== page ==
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$1.99

Six Functions of a $1


'Six Functions of a $1' is a suite of computational routines commonly used in finance, economics, engineering, and real estate. In any circumstance where the time value of money is a necessary consideration for investment or return on investment, these routines play a key role in analysis and decision-making.

The six functions are:

  • Future value
  • Future value of an annuity
  • Present value
  • Present value of an annuity
  • Sinking fund amount
  • Mortgage payment amount

examples

Here are some real-world examples that highlight the use of each of the six functions:


Future value:

How much will $1,000 be worth in 15 years if I can get an annual return of 10% per year compounded monthly (for 180 months)?
  Answer: $4,453.92


Future value, annuity

I'd like to save for our daughter's college education by investing $5,000 a year for the next 5 years. I can earn 6% per year on this annual annuity. How much will this plan achieve?
  Answer: $28,185.46


Present value:

I have a chance to purchase an investment that will not produce annual returns but will return $50,000 to me in 10 years. The seller is driving a hard bargain, but the investment has relatively little risk. Thus, I will apply a discount rate of just 3.5% per annum compounded monthly for this opportunity. With these assumptions, what is the maximum amount I should invest in this opportunity?
  Answer: $35,252.36


Present value, annuity:

Our daughter's grandparents are planning to put $25 per month into an existing college fund. The fund is expected to earn 4.375% per year over the next 15 years (180 months). Rather than contributing on a monthly basis, her grandparents are able to make a lump sum contribution today. How much would that lump sum contribution be to produce the same investment objective?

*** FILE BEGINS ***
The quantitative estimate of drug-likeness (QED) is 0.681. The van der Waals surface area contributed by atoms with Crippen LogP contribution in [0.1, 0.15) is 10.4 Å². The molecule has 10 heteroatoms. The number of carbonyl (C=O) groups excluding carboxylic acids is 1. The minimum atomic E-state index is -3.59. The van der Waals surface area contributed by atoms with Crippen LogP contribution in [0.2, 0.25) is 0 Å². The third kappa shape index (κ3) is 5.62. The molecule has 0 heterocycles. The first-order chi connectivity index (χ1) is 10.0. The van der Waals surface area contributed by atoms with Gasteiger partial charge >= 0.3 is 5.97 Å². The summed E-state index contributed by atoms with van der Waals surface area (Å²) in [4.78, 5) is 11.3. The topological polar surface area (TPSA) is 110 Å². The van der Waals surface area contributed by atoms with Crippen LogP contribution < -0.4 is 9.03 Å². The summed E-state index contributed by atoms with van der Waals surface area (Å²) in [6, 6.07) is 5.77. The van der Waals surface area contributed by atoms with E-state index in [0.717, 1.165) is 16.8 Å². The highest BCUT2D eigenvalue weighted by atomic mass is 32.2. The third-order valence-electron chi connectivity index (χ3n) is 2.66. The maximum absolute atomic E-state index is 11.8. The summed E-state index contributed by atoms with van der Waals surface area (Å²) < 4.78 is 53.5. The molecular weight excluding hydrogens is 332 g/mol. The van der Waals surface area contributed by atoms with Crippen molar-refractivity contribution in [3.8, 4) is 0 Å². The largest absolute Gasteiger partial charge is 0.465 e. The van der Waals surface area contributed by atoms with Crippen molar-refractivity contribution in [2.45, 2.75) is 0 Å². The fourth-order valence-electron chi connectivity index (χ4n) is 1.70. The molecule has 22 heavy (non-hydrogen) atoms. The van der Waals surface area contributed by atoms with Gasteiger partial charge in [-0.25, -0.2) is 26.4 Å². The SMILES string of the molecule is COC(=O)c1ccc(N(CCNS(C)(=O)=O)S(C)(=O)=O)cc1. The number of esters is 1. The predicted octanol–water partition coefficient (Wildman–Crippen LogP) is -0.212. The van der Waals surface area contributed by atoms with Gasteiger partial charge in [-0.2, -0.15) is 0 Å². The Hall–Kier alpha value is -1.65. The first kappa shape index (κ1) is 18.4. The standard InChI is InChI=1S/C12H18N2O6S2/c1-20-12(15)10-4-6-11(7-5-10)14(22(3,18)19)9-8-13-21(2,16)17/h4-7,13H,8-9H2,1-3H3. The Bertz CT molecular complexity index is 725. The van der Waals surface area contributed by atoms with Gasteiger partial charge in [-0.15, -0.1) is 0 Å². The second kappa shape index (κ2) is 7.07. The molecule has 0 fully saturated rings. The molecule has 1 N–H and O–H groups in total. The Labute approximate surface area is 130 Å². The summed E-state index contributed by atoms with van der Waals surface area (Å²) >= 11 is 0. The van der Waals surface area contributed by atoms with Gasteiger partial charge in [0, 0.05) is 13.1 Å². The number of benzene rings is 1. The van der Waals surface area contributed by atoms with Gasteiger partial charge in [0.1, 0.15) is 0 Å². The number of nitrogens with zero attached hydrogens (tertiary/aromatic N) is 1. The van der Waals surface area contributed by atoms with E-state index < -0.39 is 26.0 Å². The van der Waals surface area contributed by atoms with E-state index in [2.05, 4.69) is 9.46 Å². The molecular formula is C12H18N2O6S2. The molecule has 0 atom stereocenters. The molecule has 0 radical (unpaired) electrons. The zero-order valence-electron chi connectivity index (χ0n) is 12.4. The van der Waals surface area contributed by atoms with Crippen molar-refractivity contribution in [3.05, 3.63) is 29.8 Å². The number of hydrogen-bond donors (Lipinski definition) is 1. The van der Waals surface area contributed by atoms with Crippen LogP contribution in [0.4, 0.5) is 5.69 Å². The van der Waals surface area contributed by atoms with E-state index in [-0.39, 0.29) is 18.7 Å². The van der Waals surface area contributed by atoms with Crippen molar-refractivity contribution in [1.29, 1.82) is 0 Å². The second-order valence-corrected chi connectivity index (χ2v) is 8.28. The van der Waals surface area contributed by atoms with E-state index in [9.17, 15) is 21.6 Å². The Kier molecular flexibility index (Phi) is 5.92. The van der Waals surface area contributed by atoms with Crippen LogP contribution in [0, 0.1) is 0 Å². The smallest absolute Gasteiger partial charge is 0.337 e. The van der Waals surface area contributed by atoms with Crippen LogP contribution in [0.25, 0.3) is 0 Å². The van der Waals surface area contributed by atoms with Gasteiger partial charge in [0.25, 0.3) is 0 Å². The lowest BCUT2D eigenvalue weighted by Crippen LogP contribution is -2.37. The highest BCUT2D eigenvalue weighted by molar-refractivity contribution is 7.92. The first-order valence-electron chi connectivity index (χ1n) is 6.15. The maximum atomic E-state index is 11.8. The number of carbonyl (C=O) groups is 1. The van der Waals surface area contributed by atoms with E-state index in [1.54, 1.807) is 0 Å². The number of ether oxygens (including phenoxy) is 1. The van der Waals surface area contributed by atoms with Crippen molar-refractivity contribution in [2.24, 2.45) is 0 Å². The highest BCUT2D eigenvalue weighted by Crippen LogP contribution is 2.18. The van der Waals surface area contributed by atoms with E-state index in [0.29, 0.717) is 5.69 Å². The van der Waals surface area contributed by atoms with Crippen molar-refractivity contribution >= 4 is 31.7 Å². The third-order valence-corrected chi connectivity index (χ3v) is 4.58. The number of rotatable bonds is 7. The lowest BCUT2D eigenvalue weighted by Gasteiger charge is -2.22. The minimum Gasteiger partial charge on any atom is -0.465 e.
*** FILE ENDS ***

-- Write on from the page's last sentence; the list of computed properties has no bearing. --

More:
Answer: $3,295.46


Sinking fund:

I own a small industrial building that has an old HVAC system that I expect to replace in 5 years at a cost of $5,000. In order to pay for the replacement, I want to set aside a small amount of money each quarter (20 total quarters) rather than pay the full amount later. A lender will pay me 8% per annum on the quarterly annuity investment. What is that quarterly amount?
  Answer: $205.78


Mortgage payment:

We'd like to get a $200,000 mortgage to purchase a new home. Our lender is willing to lend at a 6.5% annual interest rate payable monthly for 30 years (360 months). On these terms, what will be our monthly mortgage payment?
  Answer: $1,264.14


     
       



changes in version 5.1
  • iPad version has new, floating keypad for numerical data entry
  • Source code improvements
changes in version 5.0
  • The iPad version has been extensively rewritten to allow selection of one of the four variables to calculate given each of the other three
  • Also, the iPad version allows decimal terms in months, quarters, or years
  • Custom keypad now is organized in the conventional numerical order
  • Minor GUI changes
changes in version 4.0
  • Rewrite and redesign for iOS 7
  • Expanded number of quarters to 160
  • GUI fixes
changes in version 3.0
  • Major upgrade to include an iPad version
  • Changes and enhancements to workflow, GUI, and functionality
changes in version 2.0
  • Changed the manner of entering and modifying inputs by modifying keypad and code
  • Added ability to move to next or previous data field when editing
  • Added 'Clear' button to zero out all data entries
  • Added 'Mortgage Amortization Schedule' to 'Mortgage Payment' function
  • Increased range of allowable 'Amount' to $10,000,000
  • Improved precision from single to double
  • Numerous GUI changes.



revised: February 11, 2016